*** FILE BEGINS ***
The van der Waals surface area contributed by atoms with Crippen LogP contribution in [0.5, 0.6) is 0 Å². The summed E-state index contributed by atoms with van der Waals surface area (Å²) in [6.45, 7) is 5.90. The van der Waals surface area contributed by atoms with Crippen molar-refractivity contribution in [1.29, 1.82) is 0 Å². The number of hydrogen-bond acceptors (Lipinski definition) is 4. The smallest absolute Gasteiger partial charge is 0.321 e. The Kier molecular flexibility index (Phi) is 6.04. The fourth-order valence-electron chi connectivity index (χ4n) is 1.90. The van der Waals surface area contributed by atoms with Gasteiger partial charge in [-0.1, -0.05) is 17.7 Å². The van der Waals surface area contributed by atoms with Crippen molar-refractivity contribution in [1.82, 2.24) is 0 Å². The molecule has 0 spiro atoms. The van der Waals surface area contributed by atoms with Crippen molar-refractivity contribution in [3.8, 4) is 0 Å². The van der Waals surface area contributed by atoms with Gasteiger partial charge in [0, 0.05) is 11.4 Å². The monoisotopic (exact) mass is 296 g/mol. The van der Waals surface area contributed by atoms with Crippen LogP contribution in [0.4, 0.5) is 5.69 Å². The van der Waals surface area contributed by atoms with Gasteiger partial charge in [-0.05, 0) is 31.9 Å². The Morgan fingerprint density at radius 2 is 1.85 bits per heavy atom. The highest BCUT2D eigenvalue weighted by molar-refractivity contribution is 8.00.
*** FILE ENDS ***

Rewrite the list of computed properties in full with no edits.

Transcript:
The van der Waals surface area contributed by atoms with Crippen LogP contribution in [0.5, 0.6) is 0 Å². The summed E-state index contributed by atoms with van der Waals surface area (Å²) in [6.45, 7) is 5.90. The van der Waals surface area contributed by atoms with Crippen molar-refractivity contribution in [1.29, 1.82) is 0 Å². The number of hydrogen-bond acceptors (Lipinski definition) is 4. The smallest absolute Gasteiger partial charge is 0.321 e. The Kier molecular flexibility index (Phi) is 6.04. The fourth-order valence-electron chi connectivity index (χ4n) is 1.90. The van der Waals surface area contributed by atoms with Gasteiger partial charge in [-0.1, -0.05) is 17.7 Å². The van der Waals surface area contributed by atoms with Crippen molar-refractivity contribution in [1.82, 2.24) is 0 Å². The molecule has 0 spiro atoms. The van der Waals surface area contributed by atoms with Crippen molar-refractivity contribution in [3.8, 4) is 0 Å². The van der Waals surface area contributed by atoms with Gasteiger partial charge in [0, 0.05) is 11.4 Å². The monoisotopic (exact) mass is 296 g/mol. The van der Waals surface area contributed by atoms with Crippen LogP contribution in [0.4, 0.5) is 5.69 Å². The van der Waals surface area contributed by atoms with Gasteiger partial charge in [-0.05, 0) is 31.9 Å². The Morgan fingerprint density at radius 2 is 1.85 bits per heavy atom. The highest BCUT2D eigenvalue weighted by molar-refractivity contribution is 8.00.